Rule 59(e) motions "serve[] the narrow purpose of allowing a party to correct manifest errors of law or fact or to present newly discovered evidence." Templet v. HydroChem, Inc., 367 F.3d 473, 479 (5th Cir. 2004), cert, denied, 125 S.Ct. 411 (2005). A Rule 59(e) motion "`calls into question the correctness of a judgment'" and "is not the proper vehicle for rehashing evidence, legal theories, or arguments that could have been offered or raised before the entry of judgment." Id. at 478-79. Relief under Rule 59(e) is an "extraordinary remedy that should be used sparingly." Id. at 4 79.

         II. Plaintiffs' Motion for New Trial

         A. Background

         On July 25, 2018, this action was removed from the 281st District Court of Harris County, Texas, where it was originally filed on May 31, 2018, under Cause No. 2018-36505.[2] The Notice of Removal states that the following defendants were served, agreed to removal, and removed this action within thirty days of having been served: Sanford, CHV, CSW, Silliman, Nowlin, and Pineda.[3] The Notice of Removal also states that" [n] o other Defendant has been served with process in the state action."[4]

         On August 7, 2018, the court issued an Order for Conference and Disclosure of Interested Parties (Docket Entry No. 3, p. 2 ¶ 9) that included the following notice to the plaintiffs:

Fed. R. Civ. P. 4(m) requires defendant(s) to be served within 90 days after the filing of the complaint. The failure of plaintiff(s) to file proof of service within 90 days after the filing of the complaint may result in dismissal of this action by the court on its own initiative without further notice.[5]

         On August 22, 2018, plaintiffs filed Plaintiffs' Amended Complaint (Docket Entry No. 6).

         On August 31, 2018, the SBISD Defendants appeared in this action by filing a motion to dismiss.[6] On September 21, 2018, plaintiffs filed a response to the SBISD Defendants' Motion to Dismiss in which they argued the adequacy of their amended complaint and asked for leave to amend if needed.[7] On September 28, 2018, the SBISD Defendants filed a reply.[8]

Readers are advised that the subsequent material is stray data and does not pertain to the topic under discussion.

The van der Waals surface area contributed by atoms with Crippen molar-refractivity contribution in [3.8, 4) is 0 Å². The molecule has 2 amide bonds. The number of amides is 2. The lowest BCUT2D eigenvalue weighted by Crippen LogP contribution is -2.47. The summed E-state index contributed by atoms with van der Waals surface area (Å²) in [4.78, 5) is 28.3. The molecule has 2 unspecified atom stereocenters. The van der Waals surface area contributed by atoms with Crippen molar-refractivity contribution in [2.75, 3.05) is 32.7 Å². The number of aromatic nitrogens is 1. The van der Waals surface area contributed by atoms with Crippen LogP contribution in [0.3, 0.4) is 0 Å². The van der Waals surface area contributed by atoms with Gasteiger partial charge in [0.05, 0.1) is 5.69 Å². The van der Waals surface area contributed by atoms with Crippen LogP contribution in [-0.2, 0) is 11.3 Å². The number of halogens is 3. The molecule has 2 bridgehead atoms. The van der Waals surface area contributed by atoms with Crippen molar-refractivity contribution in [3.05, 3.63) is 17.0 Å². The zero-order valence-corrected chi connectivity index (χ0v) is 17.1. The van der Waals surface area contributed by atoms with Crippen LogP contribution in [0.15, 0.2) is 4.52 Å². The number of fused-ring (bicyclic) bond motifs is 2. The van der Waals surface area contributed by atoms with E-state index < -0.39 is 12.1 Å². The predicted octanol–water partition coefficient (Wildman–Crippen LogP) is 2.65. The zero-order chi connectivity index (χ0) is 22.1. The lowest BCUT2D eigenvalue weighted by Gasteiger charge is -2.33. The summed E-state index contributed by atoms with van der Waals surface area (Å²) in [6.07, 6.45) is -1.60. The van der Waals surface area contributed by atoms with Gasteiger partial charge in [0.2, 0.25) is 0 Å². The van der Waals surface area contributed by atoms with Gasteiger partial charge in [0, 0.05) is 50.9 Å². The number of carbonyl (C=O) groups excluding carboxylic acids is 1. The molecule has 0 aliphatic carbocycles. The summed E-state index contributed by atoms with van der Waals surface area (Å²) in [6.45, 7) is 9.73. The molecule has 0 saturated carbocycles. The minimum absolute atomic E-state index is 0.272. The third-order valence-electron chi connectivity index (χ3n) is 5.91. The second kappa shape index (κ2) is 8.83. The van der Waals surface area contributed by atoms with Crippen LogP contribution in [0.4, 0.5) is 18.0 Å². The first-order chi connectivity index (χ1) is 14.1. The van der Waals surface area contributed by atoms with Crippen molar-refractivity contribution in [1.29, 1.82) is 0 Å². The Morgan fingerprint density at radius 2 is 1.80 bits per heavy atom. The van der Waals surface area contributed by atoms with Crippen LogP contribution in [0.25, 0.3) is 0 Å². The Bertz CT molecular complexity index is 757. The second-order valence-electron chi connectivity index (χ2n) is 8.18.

On September 5, 2018, the following six defendants filed a motion to dismiss: Pineda, Sanford, Silliman, Nowlin, CHV, and CSW.[9] On September 26, 2018, plaintiffs filed a response to these six defendants' motion to dismiss in which they argued the adequacy of their amended complaint and asked for leave to amend if needed.[10]On October 2, 2018, these six defendants filed a reply in support of their motion to dismiss.[11]

         On March 20, 2019, the court entered a Memorandum Opinion and Order (Docket Entry No. 15) that granted the two motions to dismiss the claims that plaintiffs asserted in their Amended Complaint against six of the individual defendants (Hanson, Williams, Pineda, Sanford, Silliman, and Nowlin) and three of the municipal defendants (CHV, CSW, and SBISD); denied the plaintiffs' requests for leave to amend; and concluded that the remaining claims asserted in Plaintiffs' Amended Complaint should be dismissed for want of prosecution under Federal Rule of Civil Procedure 4 (m) because plaintiffs failed to file proof of service for any of the remaining defendants.[12] The court also entered a Final Judgment (Docket Entry No. 16) dismissing with prejudice the claims asserted against the defendants who had filed motions to dismiss, i.e., individual defendants Hanson, Williams, Pineda, Sanford, Silliman, and Nowlin, and municipal defendants CHC, CSW, and SBISD; and dismissing without prejudice the claims asserted against the defendants for whom plaintiffs had not filed proof of service, i.e., City of Memorial Village ("CMV"), Axon, City of Spring Valley Village Officers Joseph Darrehshoori ...